If taking a stand still matters in Indian politics, then, ideally, Delhi
‘must’ see another assembly election in the next six months.
BJP has won 32 seats, AAP 28 and
Congress 8. Now, BJP needs 3 seats to reach to the half-way mark in the 70-seat
Delhi Assembly to form the government while AAP needs 7 seats to be able to do
Now, for ‘politics of value’ or
for the sake of the stand taken by the three outfits, ‘poaching’ or
‘horse-trading’ should be (has to be) ruled out. And independents, being just
two in number, cannot be an option to explore either.
As far as the option of BJP
forming a minority government, that would again depend on the rotten form of
politics to manage the floor for the Delhi Assembly members during the Trust
Alternatively, Delhi can go ahead with the BJP minority government
if AAP doesn't bring it down as said by Prashant Bhushan. But in that case, the
government in office would be vulnerable to AAP’s way of doing things that BJP leadership
would not like.
Anyway, these are possibilities,
just like another assembly election in Delhi
in the next six months.
As the words go - AAP, BJP and
Congress – the three are supposed to be mutually outcasts for each other, as
being projected, as they are echoing.
Hope, they cling to their
For ‘politics of values’, another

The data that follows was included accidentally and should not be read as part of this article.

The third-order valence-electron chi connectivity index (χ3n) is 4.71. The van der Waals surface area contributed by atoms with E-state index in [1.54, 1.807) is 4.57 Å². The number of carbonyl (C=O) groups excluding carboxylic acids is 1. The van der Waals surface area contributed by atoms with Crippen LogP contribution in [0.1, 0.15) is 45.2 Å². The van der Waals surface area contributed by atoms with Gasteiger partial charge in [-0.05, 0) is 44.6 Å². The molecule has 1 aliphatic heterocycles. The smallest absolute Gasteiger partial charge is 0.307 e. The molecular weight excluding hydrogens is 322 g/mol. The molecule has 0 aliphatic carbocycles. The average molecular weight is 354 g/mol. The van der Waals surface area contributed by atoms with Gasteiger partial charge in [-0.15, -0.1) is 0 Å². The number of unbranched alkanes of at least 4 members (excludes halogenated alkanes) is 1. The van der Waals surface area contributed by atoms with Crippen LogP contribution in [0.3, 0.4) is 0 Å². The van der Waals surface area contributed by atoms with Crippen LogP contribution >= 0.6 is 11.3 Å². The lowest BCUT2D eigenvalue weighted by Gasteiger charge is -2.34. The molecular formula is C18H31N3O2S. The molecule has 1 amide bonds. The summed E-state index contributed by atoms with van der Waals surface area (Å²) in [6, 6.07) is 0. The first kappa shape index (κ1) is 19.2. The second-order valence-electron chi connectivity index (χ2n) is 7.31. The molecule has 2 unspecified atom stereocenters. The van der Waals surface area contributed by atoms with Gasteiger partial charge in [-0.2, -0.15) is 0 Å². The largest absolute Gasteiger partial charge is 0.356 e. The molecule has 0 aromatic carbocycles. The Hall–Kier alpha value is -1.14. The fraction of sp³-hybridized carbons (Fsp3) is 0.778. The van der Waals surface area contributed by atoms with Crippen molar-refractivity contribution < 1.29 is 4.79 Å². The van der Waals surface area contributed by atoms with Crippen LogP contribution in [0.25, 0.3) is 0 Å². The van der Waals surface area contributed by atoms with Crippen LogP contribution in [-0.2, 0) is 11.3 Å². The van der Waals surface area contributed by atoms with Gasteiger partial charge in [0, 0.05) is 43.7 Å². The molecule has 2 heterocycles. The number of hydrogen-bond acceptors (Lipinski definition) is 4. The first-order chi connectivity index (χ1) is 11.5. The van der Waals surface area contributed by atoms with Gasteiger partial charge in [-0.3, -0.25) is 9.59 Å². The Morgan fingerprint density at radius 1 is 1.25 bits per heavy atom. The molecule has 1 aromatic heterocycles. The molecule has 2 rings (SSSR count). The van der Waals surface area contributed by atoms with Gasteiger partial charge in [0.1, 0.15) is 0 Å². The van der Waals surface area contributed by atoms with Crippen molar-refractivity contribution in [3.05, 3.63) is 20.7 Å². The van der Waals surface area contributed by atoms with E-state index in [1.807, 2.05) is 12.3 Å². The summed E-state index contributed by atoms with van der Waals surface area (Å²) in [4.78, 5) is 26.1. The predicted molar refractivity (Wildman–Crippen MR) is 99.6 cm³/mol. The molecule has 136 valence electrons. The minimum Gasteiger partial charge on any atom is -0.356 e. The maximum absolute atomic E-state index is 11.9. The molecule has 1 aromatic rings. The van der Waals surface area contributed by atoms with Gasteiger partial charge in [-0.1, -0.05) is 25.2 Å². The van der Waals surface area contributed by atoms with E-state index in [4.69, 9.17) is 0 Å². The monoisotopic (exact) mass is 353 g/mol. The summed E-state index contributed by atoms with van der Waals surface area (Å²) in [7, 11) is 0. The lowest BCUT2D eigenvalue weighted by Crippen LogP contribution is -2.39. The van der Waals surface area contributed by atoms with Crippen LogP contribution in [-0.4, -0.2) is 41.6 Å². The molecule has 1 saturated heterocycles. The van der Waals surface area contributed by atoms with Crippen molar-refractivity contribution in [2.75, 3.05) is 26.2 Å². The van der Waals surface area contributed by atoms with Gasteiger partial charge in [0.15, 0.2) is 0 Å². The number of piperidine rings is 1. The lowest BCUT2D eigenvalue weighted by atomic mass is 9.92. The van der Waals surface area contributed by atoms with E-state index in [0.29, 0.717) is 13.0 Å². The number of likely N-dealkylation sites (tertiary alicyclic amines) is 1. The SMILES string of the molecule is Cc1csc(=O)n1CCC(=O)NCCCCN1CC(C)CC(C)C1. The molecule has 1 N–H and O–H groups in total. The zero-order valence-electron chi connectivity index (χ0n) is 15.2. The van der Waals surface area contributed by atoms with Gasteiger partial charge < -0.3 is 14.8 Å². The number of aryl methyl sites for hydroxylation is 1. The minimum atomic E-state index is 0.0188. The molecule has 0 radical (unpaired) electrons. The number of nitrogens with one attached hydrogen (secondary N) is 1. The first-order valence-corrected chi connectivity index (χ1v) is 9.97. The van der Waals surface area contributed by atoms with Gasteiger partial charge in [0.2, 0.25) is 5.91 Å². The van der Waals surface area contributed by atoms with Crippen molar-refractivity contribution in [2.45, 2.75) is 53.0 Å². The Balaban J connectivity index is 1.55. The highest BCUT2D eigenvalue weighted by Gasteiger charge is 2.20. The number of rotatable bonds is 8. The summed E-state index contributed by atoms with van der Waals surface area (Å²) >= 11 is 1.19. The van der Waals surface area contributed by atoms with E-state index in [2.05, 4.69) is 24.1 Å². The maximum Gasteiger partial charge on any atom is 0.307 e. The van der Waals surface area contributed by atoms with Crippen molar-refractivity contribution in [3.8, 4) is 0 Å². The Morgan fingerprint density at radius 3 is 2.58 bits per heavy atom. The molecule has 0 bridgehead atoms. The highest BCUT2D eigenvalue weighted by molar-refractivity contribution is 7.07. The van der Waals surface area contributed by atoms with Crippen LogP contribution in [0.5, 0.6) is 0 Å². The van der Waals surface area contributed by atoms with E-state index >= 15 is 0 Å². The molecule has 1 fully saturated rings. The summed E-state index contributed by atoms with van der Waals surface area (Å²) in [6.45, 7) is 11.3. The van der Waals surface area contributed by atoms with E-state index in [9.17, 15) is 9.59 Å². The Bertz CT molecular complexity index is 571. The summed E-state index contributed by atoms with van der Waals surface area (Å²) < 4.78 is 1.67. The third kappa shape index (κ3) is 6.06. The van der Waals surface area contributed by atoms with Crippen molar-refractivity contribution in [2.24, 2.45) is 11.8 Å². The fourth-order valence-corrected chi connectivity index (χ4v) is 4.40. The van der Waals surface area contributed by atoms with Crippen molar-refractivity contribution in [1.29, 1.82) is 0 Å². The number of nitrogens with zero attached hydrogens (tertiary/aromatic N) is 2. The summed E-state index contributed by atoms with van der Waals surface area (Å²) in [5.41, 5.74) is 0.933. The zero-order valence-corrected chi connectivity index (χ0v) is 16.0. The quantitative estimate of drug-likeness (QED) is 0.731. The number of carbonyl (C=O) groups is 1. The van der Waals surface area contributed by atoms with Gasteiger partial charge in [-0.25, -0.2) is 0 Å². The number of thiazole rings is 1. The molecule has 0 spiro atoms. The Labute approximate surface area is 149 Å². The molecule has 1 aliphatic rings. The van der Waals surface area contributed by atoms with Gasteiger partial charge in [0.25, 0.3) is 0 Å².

assembly election in Delhi, in the coming months, probably with the Lok Sabha
polls due next April-May, would be a welcome development.
With an electoral outcome giving
a hung assembly where the three players of the triangular electoral fight are
looking set to take extreme positions of sticking to their stand of not
entering into any alliance as they have been saying, we are looking (and not
staring) at this possibility in the real time now.
It is true there have been
reports of leaders of Congress and BJP talking of ‘support exchange
possibilities’, but there have been regular denials so.
So, on a day, in fact a good day
for democracy in India, when the electorate of Delhi has given a landmark verdict
voicing the suppressed demand of the need for fundamental changes in the way
politics is being done in the country, the ‘position takers’ should be given
the benefit of doubt and we should heartily accept this ‘hung verdict dependent
development’ even if it comes at the cost of holding another assembly election
in Delhi in the coming six months, as the Constitutional requirement puts it.
Given the sorry state of affairs
of Indian politics currently being practiced, it would be a very small price to
pay, something that the electorate of Delhi can
happily afford for the electorate of India.